Takeaway: For each piece of content, have a business goal, a measurement plan – and a commitment to using the measurements – to help the business improve.

3. Develop personas that you’ll actually use

As a marketer, you know that your personas are vital to your messaging strategy. From Ardith Albee’s presentation, How to Develop Audience Personas That You’ll Actually Use, Ardith explained ways to streamline the process of persona building while simultaneously creating more useful final products.

My favorite tip was the incorporation of LinkedIn into the persona creation process.

Once you have your basic demographic information set, you can mine through LinkedIn profiles that match those characteristics. Typically, Ardith looks at 50—100 profiles when creating a single persona. This will make them more realistic.

Takeaway: Utilize many tools and platforms, including LinkedIn, to create a single persona.

4. Effective Content helps customers through their journeys

As Andrea put it in one of her session slides, “Effective content moves customers successfully through their journey.”

“Before you make content models, you have to understand your key personas and their journeys.” This observation from presenter Noz Urbina reflects another ICC subtheme: The importance of providing content that supports key points in customer journeys.

Let’s be clear, this is not a map of the buying process, which is not nearly as helpful for content production.

This may help us assemble content production across our organization, but as Noz said, “the customer doesn’t care about your org chart.”

They care about how you and your content can help solve their problem.

And, if you’ve put Ardath’s insights into practice, you should have a very clear idea of what those problems are so you can set about solving them.

Because we content professionals simply cannot provide content for every conceivable point, every moment, of every possible journey, we must identify “hot spots” or “moments of truth” within customer journeys. Which moments in the customer journey can your content add value?

If you are struggling to put your customers at the center of all you do, reframe your thinking to focus on experiences.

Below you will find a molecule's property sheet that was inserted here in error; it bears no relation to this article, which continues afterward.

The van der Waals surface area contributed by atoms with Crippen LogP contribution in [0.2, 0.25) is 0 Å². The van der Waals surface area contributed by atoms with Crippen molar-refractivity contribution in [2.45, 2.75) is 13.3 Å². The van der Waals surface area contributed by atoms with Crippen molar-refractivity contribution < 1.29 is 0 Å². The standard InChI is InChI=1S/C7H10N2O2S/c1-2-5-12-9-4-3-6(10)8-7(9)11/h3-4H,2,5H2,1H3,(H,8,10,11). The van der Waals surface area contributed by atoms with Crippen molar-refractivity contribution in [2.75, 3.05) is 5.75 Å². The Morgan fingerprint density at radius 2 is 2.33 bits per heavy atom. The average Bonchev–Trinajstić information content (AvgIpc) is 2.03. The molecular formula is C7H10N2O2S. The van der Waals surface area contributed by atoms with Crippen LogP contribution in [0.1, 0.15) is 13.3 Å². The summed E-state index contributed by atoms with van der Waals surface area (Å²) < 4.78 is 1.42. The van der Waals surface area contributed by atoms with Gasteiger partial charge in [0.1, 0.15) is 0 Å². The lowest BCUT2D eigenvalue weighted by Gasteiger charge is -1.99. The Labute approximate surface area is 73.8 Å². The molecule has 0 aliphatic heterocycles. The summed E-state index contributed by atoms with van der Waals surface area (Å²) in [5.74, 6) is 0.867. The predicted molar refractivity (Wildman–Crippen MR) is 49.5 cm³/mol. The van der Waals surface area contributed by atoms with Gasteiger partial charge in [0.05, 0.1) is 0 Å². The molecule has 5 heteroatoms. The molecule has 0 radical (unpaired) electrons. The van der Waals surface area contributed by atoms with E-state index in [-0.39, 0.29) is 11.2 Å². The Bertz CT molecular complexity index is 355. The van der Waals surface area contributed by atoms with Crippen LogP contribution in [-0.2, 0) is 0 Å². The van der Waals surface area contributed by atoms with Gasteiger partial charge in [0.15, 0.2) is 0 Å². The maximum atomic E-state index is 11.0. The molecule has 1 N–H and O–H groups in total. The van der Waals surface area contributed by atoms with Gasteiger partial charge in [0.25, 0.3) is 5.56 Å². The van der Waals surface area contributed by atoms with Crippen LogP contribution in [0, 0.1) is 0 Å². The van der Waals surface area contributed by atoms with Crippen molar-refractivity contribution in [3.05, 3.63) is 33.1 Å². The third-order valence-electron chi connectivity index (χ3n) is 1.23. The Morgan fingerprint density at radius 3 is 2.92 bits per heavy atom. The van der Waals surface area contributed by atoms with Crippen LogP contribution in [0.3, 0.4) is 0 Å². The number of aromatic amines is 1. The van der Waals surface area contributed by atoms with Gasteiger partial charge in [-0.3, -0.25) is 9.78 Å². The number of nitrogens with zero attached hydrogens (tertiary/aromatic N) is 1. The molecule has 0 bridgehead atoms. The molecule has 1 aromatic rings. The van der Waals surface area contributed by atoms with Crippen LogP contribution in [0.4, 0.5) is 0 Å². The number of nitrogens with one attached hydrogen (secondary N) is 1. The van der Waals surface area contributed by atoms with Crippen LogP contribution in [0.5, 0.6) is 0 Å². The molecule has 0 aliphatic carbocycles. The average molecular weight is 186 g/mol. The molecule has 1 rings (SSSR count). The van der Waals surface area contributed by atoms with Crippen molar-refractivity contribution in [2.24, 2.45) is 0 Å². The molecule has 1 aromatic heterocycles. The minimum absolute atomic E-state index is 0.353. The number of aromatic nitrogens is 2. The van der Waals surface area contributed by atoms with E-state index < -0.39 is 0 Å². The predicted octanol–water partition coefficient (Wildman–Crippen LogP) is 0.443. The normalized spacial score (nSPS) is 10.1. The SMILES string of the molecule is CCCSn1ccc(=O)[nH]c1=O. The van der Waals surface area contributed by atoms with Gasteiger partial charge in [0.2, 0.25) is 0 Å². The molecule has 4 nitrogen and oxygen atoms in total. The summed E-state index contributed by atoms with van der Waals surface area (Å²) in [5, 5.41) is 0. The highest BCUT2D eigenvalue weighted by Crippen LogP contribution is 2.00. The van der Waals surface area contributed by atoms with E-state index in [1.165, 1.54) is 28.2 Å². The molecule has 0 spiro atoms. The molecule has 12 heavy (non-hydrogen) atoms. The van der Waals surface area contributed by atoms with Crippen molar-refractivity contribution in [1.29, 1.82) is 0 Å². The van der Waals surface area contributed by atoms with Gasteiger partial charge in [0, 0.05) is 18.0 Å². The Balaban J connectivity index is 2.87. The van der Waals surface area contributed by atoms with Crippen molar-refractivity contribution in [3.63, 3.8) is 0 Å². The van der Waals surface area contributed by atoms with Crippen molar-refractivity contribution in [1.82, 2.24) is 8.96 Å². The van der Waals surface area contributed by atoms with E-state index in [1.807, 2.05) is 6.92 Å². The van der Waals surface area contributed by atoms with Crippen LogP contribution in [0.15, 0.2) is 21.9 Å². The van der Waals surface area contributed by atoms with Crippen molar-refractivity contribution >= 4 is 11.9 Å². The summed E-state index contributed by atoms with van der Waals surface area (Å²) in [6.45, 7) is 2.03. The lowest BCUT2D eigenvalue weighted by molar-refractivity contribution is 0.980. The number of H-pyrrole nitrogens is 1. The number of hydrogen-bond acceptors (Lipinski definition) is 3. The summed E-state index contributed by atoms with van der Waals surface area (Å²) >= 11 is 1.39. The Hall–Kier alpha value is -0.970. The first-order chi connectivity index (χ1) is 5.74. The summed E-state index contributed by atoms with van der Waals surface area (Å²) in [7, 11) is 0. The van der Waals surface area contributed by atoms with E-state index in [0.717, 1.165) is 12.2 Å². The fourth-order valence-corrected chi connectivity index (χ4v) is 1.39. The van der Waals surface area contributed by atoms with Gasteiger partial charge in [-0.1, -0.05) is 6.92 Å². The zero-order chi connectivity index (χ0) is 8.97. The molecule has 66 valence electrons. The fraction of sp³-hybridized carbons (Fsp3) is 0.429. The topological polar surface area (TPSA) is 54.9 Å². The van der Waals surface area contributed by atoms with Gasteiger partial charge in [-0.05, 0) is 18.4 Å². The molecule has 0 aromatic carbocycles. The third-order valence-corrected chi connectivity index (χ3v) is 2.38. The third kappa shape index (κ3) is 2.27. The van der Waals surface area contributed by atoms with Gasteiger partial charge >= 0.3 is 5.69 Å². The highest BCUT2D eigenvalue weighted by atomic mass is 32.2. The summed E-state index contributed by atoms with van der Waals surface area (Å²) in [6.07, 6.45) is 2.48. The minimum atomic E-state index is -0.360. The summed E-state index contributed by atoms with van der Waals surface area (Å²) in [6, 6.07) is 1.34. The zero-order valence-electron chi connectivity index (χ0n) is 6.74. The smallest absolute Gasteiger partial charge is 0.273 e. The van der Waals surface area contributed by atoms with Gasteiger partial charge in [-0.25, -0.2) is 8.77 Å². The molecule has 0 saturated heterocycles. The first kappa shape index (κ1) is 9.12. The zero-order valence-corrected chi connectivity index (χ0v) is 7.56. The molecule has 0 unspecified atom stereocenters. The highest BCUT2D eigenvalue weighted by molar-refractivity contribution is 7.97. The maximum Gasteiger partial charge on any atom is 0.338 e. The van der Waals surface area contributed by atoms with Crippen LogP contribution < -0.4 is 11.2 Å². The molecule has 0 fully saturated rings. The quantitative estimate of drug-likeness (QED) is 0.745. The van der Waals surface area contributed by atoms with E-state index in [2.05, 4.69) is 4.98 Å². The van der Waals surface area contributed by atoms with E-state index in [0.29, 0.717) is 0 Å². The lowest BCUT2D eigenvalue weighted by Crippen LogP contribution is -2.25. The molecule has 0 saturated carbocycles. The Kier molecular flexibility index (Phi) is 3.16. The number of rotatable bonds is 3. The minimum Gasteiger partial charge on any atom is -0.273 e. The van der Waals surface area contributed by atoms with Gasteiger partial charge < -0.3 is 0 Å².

Takeaway: Your customers have an infinite number of journeys (things they want to do) involving your brand. Figure out which of those journeys – and which moments within those journeys – you could support with content in a way that significantly helps your business. Does that content already exist? If not, make it.

5. Restructuring your content may mean restructuring processes and departments, too

Your old production processes may not fully support your new, scalable content structure.

For example, silo team structures can work against cross-functional content goals. Not all supervisors take kindly to sharing “their” top content creators with other departments.

As Andrea Fryrear noted in conversation, some strategies require that content creators be organized by product team instead of by department or by channel.

Kate pointed out that content marketing teams are typically organized by channel, which can limit their ability to plan for cross-channel efficiencies. 

Agile marketing is one approach that addresses the need for flexible organizational structures – an approach that Andrea Fryrear and Jeff Julian discussed in depth. The goals of Agile Marketing are to improve the speed, predictability, transparency, and adaptability to change of the marketing function. 

Takeaway: To take your customer experience to the next level, look not just at the structure of your content but at the structures and processes of your organization.

Intelligent Content Can Help Any Business

If you and your team are struggling with bandwidth–size, scale and speed–when it comes to your content production, an intelligent content marketing strategy can shine a light on your priorities.

Maybe I’ll see you at ICC in 2017.


Shelly Maxwell’s past professional experience includes communications strategy, project management, and public relations. The only thing Shelly loves more than helping to further develop start-up creative agencies is exploring the world. Shelly enjoyed learning about new languages, cultures, and food while backpacking through Spain, New Zealand, Australia, and Argentina.Shelly also enjoys guacamole, Friday afternoons, cookie dough, and 80’s music.

Follow Shelly on Twitter for great marketing tips and trends @livemaxlivewell.

@koifly